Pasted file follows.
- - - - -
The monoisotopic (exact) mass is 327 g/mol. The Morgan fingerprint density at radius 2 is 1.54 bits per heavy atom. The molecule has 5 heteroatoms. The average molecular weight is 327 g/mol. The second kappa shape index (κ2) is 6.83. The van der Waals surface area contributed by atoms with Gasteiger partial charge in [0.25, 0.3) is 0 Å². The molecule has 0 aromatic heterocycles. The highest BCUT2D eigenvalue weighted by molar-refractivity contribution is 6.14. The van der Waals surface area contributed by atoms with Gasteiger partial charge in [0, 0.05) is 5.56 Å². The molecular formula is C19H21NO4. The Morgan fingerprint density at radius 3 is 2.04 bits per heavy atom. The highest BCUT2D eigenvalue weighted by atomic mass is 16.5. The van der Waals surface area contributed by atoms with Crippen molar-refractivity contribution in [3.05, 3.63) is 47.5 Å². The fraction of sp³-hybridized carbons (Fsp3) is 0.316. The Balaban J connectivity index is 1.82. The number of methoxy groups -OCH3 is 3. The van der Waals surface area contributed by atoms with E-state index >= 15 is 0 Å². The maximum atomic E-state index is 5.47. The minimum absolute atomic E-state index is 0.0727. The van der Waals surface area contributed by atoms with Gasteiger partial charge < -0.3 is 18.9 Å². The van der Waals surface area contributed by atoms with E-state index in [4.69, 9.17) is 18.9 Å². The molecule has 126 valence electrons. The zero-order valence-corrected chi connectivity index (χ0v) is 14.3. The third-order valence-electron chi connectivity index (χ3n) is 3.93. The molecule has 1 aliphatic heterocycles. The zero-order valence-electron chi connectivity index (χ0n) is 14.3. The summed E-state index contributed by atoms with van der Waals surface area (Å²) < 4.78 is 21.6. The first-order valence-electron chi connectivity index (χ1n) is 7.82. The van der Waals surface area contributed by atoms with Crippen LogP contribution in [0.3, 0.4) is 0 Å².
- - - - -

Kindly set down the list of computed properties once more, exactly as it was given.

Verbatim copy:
The monoisotopic (exact) mass is 327 g/mol. The Morgan fingerprint density at radius 2 is 1.54 bits per heavy atom. The molecule has 5 heteroatoms. The average molecular weight is 327 g/mol. The second kappa shape index (κ2) is 6.83. The van der Waals surface area contributed by atoms with Gasteiger partial charge in [0.25, 0.3) is 0 Å². The molecule has 0 aromatic heterocycles. The highest BCUT2D eigenvalue weighted by molar-refractivity contribution is 6.14. The van der Waals surface area contributed by atoms with Gasteiger partial charge in [0, 0.05) is 5.56 Å². The molecular formula is C19H21NO4. The Morgan fingerprint density at radius 3 is 2.04 bits per heavy atom. The highest BCUT2D eigenvalue weighted by atomic mass is 16.5. The van der Waals surface area contributed by atoms with Crippen molar-refractivity contribution in [3.05, 3.63) is 47.5 Å². The fraction of sp³-hybridized carbons (Fsp3) is 0.316. The Balaban J connectivity index is 1.82. The number of methoxy groups -OCH3 is 3. The van der Waals surface area contributed by atoms with E-state index >= 15 is 0 Å². The maximum atomic E-state index is 5.47. The minimum absolute atomic E-state index is 0.0727. The van der Waals surface area contributed by atoms with Gasteiger partial charge < -0.3 is 18.9 Å². The van der Waals surface area contributed by atoms with E-state index in [4.69, 9.17) is 18.9 Å². The molecule has 126 valence electrons. The zero-order valence-corrected chi connectivity index (χ0v) is 14.3. The third-order valence-electron chi connectivity index (χ3n) is 3.93. The molecule has 1 aliphatic heterocycles. The zero-order valence-electron chi connectivity index (χ0n) is 14.3. The summed E-state index contributed by atoms with van der Waals surface area (Å²) < 4.78 is 21.6. The first-order valence-electron chi connectivity index (χ1n) is 7.82. The van der Waals surface area contributed by atoms with Crippen LogP contribution in [0.3, 0.4) is 0 Å².